I wake up early, before 6, to catch the train at 7. There is no sky, only an atmosphere of mist that seems to thicken the farther up you look, and the occasional sprinkle of rain. In the first class car I find an open seat with a table, ignore the paperback novel I’m carrying, and close my eyes just as the train eases away from the station.
Zurich is a study in contrast. Its rolling hills feel suburban at the edges, almost remote, but civilization condenses like gravity the closer you move to the center. Buildings crowd together, the streets narrow, and the traffic of cars and trains and bodies becomes dense and busy. The Bahnhofstrasse might as well be Manhattan’s Fifth Avenue, bordered on both sides by upscale shops of clothing and jewelry and whatever you like. The people who patronize these shops are almost uniformly beautiful. Downtown is also where, if you look, you’ll find discreet banks that store enormous amounts of money for customers who value their privacy.
But this morning I’m leaving the familiarity of Zurich behind. As the train winds through the city, over bridges and through tunnels, I think about my destination, this place I’ve never been and yet know well. I should be excited, and I am, but after a late night in the Old Town, also known as the Niederdorf, I’m sleep deprived and my head feels thick.
Soon I’m in the countryside, looking across the Zurichsee, a long, narrow lake whose eastern shore is called the Gold Coast, so named for the mansions that are said to reflect afternoon sunshine glinting off the water. But today there is no sunshine. Just waves of that infernal mist. I head south and then west, sometimes sleeping and sometimes not. The train ride will be almost three hours through the heart of Switzerland.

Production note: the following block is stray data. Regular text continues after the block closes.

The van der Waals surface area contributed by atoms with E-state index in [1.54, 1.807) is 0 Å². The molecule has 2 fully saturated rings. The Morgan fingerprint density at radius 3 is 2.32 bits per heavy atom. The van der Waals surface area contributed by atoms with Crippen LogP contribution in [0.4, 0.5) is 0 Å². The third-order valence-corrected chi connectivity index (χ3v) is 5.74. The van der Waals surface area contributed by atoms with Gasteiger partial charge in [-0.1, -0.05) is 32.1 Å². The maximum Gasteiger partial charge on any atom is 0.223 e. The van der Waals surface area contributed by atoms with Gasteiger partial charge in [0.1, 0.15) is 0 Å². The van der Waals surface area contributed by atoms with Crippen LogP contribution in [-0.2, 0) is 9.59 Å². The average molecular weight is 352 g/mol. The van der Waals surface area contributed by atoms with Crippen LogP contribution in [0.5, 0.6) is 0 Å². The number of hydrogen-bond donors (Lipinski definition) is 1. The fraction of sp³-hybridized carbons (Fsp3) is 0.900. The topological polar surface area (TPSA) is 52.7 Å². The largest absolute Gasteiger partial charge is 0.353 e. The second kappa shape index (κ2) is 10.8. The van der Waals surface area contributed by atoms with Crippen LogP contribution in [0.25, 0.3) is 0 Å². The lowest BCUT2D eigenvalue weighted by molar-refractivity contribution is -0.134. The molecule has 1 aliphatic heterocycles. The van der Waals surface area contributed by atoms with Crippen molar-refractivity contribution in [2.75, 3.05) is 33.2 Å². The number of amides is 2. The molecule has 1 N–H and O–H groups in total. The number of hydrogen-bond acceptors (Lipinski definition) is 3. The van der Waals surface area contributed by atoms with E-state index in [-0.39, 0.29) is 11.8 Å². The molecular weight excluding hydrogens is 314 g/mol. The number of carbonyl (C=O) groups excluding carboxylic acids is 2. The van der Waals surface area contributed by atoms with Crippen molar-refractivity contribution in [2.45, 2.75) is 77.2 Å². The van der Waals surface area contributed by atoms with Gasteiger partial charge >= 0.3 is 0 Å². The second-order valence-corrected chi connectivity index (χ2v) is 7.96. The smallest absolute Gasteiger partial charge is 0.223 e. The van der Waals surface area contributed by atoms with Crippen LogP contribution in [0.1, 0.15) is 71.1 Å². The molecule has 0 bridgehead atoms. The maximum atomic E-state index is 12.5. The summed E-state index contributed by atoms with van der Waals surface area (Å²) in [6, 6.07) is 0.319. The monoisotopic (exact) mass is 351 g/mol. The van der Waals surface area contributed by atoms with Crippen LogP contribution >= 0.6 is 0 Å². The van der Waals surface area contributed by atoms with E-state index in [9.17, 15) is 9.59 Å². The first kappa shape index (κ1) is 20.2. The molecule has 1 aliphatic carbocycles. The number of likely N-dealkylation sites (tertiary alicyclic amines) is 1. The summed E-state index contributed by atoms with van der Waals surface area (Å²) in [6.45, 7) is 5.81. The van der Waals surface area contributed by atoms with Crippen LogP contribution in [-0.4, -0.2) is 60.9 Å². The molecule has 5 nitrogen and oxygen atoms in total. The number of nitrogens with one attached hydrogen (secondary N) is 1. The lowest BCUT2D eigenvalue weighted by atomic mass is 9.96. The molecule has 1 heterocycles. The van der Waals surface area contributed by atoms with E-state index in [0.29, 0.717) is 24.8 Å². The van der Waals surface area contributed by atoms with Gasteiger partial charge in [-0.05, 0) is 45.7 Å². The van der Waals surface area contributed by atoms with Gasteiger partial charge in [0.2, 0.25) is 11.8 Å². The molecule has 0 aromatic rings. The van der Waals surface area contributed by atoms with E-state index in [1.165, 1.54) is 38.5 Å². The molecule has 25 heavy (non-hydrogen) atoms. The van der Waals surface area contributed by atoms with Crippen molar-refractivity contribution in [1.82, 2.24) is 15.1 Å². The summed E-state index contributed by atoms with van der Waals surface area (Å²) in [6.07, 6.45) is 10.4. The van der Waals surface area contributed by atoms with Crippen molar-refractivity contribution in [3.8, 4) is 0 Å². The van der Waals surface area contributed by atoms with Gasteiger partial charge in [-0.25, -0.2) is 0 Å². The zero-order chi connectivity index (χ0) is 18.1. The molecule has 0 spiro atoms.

Today I’m going to visit the largest science experiment in the world, the Large Hadron Collider at CERN, which is located near Geneva at the border of Switzerland and France. You might have heard a little about the LHC in the news lately. In the next few months scientists there will be gradually turning on the machine, which is a giant particle accelerator designed to smash bits of matter together. These impacts create even smaller bits that help us figure out what the universe is made of, how the whole thing works.
I’ve been interested in particle physics for several years, ever since I began doing research for my second novel, The God Particle. In my story, a particle accelerator is built under the mesquite thicket in northwest Texas, larger and somewhat more powerful than the LHC. To me there is hardly a more interesting question than how the universe works, how everything around us works, even though in my story I threw in a whole metaphysical subplot to make things more interesting. But during my research, what I never got to do was actually visit one of these facilities, since there are only a few in the entire world, and really only one–the LHC–that can do the most advanced work.